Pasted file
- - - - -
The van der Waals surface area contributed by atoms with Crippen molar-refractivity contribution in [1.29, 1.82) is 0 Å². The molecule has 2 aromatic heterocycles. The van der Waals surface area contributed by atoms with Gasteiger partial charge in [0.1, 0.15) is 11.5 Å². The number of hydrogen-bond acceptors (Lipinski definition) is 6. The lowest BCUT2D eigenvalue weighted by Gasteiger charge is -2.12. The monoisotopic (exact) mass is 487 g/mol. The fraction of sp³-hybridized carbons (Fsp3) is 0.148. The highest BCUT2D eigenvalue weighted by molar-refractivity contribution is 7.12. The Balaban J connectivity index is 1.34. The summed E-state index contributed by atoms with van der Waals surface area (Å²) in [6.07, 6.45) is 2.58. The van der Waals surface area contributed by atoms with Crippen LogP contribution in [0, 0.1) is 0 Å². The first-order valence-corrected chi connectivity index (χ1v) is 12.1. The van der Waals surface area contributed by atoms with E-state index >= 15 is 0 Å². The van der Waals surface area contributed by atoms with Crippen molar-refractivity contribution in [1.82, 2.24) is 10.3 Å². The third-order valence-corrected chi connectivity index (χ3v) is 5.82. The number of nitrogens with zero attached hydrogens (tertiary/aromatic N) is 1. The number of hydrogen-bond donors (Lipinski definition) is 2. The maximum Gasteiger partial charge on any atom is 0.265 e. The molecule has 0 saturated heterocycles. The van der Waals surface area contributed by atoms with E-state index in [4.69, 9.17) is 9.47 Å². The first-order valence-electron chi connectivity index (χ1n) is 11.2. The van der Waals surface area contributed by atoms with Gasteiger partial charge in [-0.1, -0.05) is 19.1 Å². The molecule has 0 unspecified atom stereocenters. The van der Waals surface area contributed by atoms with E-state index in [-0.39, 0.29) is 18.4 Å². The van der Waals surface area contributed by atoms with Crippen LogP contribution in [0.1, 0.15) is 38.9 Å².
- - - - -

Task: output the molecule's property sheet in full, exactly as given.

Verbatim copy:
The van der Waals surface area contributed by atoms with Crippen molar-refractivity contribution in [1.29, 1.82) is 0 Å². The molecule has 2 aromatic heterocycles. The van der Waals surface area contributed by atoms with Gasteiger partial charge in [0.1, 0.15) is 11.5 Å². The number of hydrogen-bond acceptors (Lipinski definition) is 6. The lowest BCUT2D eigenvalue weighted by Gasteiger charge is -2.12. The monoisotopic (exact) mass is 487 g/mol. The fraction of sp³-hybridized carbons (Fsp3) is 0.148. The highest BCUT2D eigenvalue weighted by molar-refractivity contribution is 7.12. The Balaban J connectivity index is 1.34. The summed E-state index contributed by atoms with van der Waals surface area (Å²) in [6.07, 6.45) is 2.58. The van der Waals surface area contributed by atoms with Crippen LogP contribution in [0, 0.1) is 0 Å². The first-order valence-corrected chi connectivity index (χ1v) is 12.1. The van der Waals surface area contributed by atoms with E-state index >= 15 is 0 Å². The van der Waals surface area contributed by atoms with Crippen molar-refractivity contribution in [1.82, 2.24) is 10.3 Å². The third-order valence-corrected chi connectivity index (χ3v) is 5.82. The number of nitrogens with zero attached hydrogens (tertiary/aromatic N) is 1. The number of hydrogen-bond donors (Lipinski definition) is 2. The maximum Gasteiger partial charge on any atom is 0.265 e. The molecule has 0 saturated heterocycles. The van der Waals surface area contributed by atoms with E-state index in [4.69, 9.17) is 9.47 Å². The first-order valence-electron chi connectivity index (χ1n) is 11.2. The van der Waals surface area contributed by atoms with Gasteiger partial charge in [-0.1, -0.05) is 19.1 Å². The molecule has 0 unspecified atom stereocenters. The van der Waals surface area contributed by atoms with E-state index in [-0.39, 0.29) is 18.4 Å². The van der Waals surface area contributed by atoms with Crippen LogP contribution in [0.1, 0.15) is 38.9 Å².